The Danube Tourist Commission recently celebrated its 40th year and has moved to new offices in Vienna and named a new president, Bettina Schuckert, succeeding Ursula Deutsch who has retired.  The commission’s website has also been revamped:

River traffic has picked up significantly over the past five years, jumping from 150,000 passengers in 2004 to more than 225,000 sailing on 110 different vessels in 2009.  The upward trend is continuing, according to the commission, which also noted that American tourists are returning after several years of absence.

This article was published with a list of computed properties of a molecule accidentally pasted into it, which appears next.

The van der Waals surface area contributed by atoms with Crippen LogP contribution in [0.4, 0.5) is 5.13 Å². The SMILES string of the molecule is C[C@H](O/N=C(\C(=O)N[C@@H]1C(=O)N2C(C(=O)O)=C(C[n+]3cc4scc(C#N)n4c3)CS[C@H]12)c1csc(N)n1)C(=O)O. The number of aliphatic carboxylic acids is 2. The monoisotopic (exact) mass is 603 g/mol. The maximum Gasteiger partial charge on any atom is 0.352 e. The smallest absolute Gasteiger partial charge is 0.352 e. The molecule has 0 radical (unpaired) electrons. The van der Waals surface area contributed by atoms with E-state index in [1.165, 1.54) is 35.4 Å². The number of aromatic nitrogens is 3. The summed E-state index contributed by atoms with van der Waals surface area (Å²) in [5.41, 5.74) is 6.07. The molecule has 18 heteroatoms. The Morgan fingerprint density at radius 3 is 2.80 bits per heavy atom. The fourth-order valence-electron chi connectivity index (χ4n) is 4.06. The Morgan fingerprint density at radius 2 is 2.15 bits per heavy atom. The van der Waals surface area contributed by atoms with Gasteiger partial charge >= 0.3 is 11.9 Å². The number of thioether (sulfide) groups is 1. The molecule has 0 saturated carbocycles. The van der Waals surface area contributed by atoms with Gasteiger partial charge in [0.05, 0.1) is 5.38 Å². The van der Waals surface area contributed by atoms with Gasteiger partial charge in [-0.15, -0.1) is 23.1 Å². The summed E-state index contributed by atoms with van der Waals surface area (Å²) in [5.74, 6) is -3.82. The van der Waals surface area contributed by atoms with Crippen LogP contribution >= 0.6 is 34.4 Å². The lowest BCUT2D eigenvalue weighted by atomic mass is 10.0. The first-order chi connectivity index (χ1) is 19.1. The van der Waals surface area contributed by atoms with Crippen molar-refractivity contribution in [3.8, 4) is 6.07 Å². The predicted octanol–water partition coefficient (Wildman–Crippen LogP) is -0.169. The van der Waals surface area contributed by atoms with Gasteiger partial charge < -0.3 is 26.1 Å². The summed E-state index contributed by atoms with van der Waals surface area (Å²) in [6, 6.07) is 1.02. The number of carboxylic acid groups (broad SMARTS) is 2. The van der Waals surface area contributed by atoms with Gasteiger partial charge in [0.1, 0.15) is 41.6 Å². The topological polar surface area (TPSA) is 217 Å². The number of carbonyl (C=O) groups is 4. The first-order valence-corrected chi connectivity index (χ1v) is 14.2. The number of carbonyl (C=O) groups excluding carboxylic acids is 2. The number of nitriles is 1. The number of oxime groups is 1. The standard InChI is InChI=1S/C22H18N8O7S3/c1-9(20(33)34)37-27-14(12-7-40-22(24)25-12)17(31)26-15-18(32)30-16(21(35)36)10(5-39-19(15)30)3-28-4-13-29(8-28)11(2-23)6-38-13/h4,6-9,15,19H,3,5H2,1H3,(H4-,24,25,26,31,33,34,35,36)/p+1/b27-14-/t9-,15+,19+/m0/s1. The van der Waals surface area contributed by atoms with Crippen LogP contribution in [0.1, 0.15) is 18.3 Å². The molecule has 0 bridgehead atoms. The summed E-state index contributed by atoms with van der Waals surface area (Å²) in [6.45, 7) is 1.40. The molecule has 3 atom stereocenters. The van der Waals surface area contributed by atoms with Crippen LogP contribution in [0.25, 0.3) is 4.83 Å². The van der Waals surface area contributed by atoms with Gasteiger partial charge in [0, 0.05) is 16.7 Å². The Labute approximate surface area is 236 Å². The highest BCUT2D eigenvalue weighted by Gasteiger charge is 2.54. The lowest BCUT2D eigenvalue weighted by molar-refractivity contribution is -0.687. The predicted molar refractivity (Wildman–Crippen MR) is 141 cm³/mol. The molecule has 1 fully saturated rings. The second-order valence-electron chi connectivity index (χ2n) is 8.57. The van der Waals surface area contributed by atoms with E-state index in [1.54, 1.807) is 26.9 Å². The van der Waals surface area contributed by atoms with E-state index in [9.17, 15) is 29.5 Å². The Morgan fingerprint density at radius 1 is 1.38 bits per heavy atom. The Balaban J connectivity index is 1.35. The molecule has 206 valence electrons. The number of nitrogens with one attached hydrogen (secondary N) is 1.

Since 1998, the commission has also been involved in marketing the Main-Danube Canal as well as the Tisza/Sava region. The focus of its activities, however, lies in promoting the river and riverbanks to the north and south as a tourist destination. The cruise season has been extended to 240 days a year and new programs include bicycling and hiking along the river.  More efforts will go into promoting cruises combined with land excursions.

Originating in the Black Forest in Germany, the Danube flows eastward for a distance of nearly 1,800 miles, passing through four capitals: Vienna, Bratislava, Budapest and Belgrade. It empties into the Black Sea through the Danube Delta in Romania and Ukraine.

Founded in Vienna in 1970, current members include the national tourist boards of Germany, Austria, Slovakia, Hungary, Croatia, Serbia and Romania.